The most likely candidates on the garden centre bench are likely to be a tall blue, tender-for-me salvia called ‘Amistad’. This lovely salvia was first spotted growing in a small nursery in Buenos Aires and was circulated among salvia enthusiasts. Robin Middleton, who has a website entitled Robin’s Salvias, was almost certainly the first Englishman to clap eyes on it when he saw it in a friend’s garden close to Buenos Aires. By 2005 it was appearing at trade shows in America and it can now be found in British garden centres.

It’s a stunner because the purple-blue flowers are held in black calices. The impresssive flowering spike produces long,  slender flowers on one side only, and the light-green foliage sets off the sultry flowers and stems really well. The dark calices and flower form indicate an allegiance to Salvia guaranitica, a species found in a wide area that includes Argentina and Brazil. In America, S. guaranitica is recommended for zones 8-11 and is hardy to -5C.  Gardeners in the south of England leave ‘Amistad’ in successfully but I have lost plants during the winter in the wonderfully named village of Cold Aston in Gloucestershire.

Salvia Kisses and Wishes

Also look out for ‘Love and Wishes’, an Australian-bred salvia  that’s part of the Wish Series. This shorter salvia has bright green, slightly shiny foliage and lots of purple-pink flowers held in dark calices. It reaches a couple of feet in height, for me, and it’s an ideal container plant because the many stems splay outwards. Too many salvias go straight up and look rather ungainly in containers. ‘Kisses and Wishes’ is a pink version and ‘Wendy’s Wish’, a magenta-pink. ‘Love and Wishes’ is a favourite of mine because of those dark, papery calices clasping the flowers.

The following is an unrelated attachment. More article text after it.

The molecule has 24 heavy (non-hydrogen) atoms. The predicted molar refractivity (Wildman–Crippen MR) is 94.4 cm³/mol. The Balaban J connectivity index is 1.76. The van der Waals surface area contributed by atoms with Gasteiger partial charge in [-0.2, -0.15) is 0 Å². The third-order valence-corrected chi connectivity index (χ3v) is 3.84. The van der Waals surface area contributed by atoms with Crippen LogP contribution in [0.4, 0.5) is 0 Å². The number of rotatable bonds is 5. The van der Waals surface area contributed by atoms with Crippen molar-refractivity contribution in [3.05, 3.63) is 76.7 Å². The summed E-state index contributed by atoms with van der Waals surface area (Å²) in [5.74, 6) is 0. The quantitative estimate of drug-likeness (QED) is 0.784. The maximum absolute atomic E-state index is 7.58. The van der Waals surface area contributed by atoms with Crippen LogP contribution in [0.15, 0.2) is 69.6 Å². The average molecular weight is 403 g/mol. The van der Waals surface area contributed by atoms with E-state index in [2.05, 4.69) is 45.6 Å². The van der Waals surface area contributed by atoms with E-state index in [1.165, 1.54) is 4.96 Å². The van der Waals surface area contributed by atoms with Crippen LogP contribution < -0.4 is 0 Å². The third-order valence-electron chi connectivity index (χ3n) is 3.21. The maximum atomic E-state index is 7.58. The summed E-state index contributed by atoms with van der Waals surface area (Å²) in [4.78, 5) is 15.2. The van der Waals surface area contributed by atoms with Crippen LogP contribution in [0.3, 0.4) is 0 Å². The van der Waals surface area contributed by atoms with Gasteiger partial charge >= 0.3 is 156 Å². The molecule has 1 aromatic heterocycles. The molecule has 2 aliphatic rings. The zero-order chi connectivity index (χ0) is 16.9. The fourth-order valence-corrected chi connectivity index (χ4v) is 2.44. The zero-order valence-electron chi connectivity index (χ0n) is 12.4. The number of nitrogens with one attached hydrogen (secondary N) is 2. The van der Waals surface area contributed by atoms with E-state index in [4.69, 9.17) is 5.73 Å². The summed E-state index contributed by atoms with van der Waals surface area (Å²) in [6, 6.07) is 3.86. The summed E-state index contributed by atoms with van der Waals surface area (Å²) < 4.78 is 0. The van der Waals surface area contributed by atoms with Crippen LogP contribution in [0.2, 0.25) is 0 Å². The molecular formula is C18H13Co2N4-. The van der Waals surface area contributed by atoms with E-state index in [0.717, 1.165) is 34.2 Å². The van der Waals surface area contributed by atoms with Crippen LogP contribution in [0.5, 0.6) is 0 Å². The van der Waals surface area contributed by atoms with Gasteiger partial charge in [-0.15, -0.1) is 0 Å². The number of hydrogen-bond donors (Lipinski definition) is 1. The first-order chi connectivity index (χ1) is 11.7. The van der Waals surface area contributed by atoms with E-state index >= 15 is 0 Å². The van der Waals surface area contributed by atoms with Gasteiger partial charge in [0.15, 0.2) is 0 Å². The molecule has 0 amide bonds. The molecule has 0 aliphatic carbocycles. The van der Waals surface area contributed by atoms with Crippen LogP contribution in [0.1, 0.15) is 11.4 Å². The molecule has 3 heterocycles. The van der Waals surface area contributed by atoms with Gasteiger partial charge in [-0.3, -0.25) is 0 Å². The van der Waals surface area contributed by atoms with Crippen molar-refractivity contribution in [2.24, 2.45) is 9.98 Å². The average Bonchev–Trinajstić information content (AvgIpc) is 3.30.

There are salvias that can be left in the ground, although the not as showy. These have smaller flowers and generally they are named versions, or hybrids, involving Salvia microphylla. Many of these are ‘microphylla’ types are hardy and William Dyson of Dyson’s Nurseries in Kent has named some after his family. The clear-red ‘Dyson’s Crimson’ has survived several cold winters in my garden. ‘Silas Dyson’, another winter survivor, is a deeper red. Salvia microphylla inhabits a large area including south-eastern Arizona and the mountains of eastern, western and southern Mexico. Most forms have magenta-red flowers. Cut them back to the lowest buds in spring.

The less hardy S. greggii, which is found in a narrow band running southwards between south-west Texas and Mexico, overlaps with S. microphylla in the wild. The bees have produced natural hybrids between the two. One hybrid, found growing in the Sierra Madre range in north-western Mexico, was identified by the botanist James Compton in the early Nineties, near Jame, in Mexico, and dubbed S. x jamensis after the nearby village. These hybrids come in a wider variety of colours, but sadly I lose them. The pinkish ‘Peter Vidgeon’ is sadly missed. You have to be tough to survive in the upper reaches of The Cotswolds!

If you want to buy salvias, go to Dyson’s Nurseries – www.dysonsalvias.com